For the love of apricots…(spoken with an Italian accent as I throw my hands in the air)! I love this fruit leather!
An apricot in its raw state is somewhat acidic but the acidity decreases as it ripens and its sugar content increases. When it ripens, the vitamin A within also doubles and for the most antioxidants, choose fully ripened fruit. Some describe their flavor as almost musky, with a faint tartness that lies somewhere between a peach and a plum.
Start with the best Apricot
An Apricot should be well-formed and fairly firm. Pick apricots that are dark yellow or yellow-orange in color. Apricots are very fragile and should not be handled roughly or stored at high room temperatures.
To ripen apricots, place them in a sealed plastic or paper bag and keep them at room temperature. Avoid apricots that are dull looking, soft, mushy or extremely firm. Bruised areas will be obviously brown.
yields 3 cups puree
9 ripe apricots, washed and stones removed
2 Tbsp chia seeds, ground to powder
1 Tbsp fresh lemon juice
Select RIPE or slightly overripe apricots that have reached a peak in color, texture, and flavor.
Prepare the fruit; wash, dry, and remove the pits. Remove the skins (if desired) and any bruised areas.
Puree the apricots, ground chia and lemon juice in your blender or food processor until smooth.
Taste and sweeten if needed. Keep in mind that flavors will intensify as they dehydrate.
When adding a sweetener do so a little at a time, and reblend, tasting until it is at the desired taste.
It is best to use a liquid type sweetener such as raw honey or agave as an example.
Don’t use a granulated sugar because it tends to change the texture of the finished fruit leather.
Allow the mixture to rest for at least 10 minutes to allow the chia to thicken.
Spread the fruit puree on teflex sheets that comes with your dehydrator.
Pour the puree to create an even depth of 1/8 to 1/4 inch.
If you don’t have teflex sheets for the trays, you can line your trays with plastic wrap or parchment paper.
Do not use wax paper or aluminum foil.
Lightly coat the food dehydrator plastic sheets or wrap with a cooking spray, I use coconut oil that comes in a spray.
When spreading the puree on the liner, allow about an inch of space between the mixture and the outside edge. The fruit leather mixture will spread out as it dries, so it needs a little room to allow for this expansion.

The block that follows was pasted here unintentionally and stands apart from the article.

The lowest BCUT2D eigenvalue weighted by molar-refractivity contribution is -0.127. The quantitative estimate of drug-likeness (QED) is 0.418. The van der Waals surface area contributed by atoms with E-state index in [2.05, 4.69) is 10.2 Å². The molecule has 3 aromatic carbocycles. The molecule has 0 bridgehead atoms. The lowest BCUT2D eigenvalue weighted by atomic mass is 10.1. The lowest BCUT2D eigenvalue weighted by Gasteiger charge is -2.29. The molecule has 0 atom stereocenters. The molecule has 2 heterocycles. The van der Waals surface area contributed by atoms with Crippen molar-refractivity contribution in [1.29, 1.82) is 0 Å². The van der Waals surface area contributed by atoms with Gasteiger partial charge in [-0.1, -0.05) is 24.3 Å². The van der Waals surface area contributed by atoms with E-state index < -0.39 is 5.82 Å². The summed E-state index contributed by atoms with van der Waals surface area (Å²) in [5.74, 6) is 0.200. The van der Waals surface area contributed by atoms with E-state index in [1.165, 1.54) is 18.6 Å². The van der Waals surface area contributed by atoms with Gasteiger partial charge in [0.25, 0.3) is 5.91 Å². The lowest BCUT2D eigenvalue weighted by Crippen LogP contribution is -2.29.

Be sure to spread the puree evenly on your drying tray. When spreading the puree mixture, try tilting and shaking the tray to help it distribute more evenly. Also, it is a good idea to rotate your trays throughout the drying period. This will help assure that the leathers dry evenly.
Dehydrate the fruit leather at 145 degrees (F) for one hour, then reduce the temp to 115 (F) and continue to dry for about 16 (+/-) hours. Finished consistency should be pliable and easy to roll.
Check for dark spots on top of the fruit leather. If dark spots can be seen it is a sign that it is not completely dry.
Press down on the fruit leather with a finger. If no indentation is visible or if it is no longer tacky to the touch, the fruit leather is dry and can be removed from the dehydrator.
Peel the leather from the dehydrator trays or parchment paper. If the fruit leather peels away easily and holds its shape after peeling, it is dry. If the fruit leather is still sticking or loses its shape after peeling, it needs further drying.
Under-dried fruit leather will not keep; it will mold. Over-dried fruit leather will become hard and crack, although it will still be edible and will keep for a long time
Storage: to store the finished fruit leather…
Allow the leather to cool before wrapping up to avoid moisture from forming, thus giving it a breeding ground for molds.
Roll them up and wrap tightly with plastic wrap. Click (here) to see photos on how I wrap them.
Place in an air-tight container, and store in a dry, dark place. (Light will cause the fruit leather to discolor.)
The fruit leather will keep at room temperature for one month, or in a freezer for up to one year.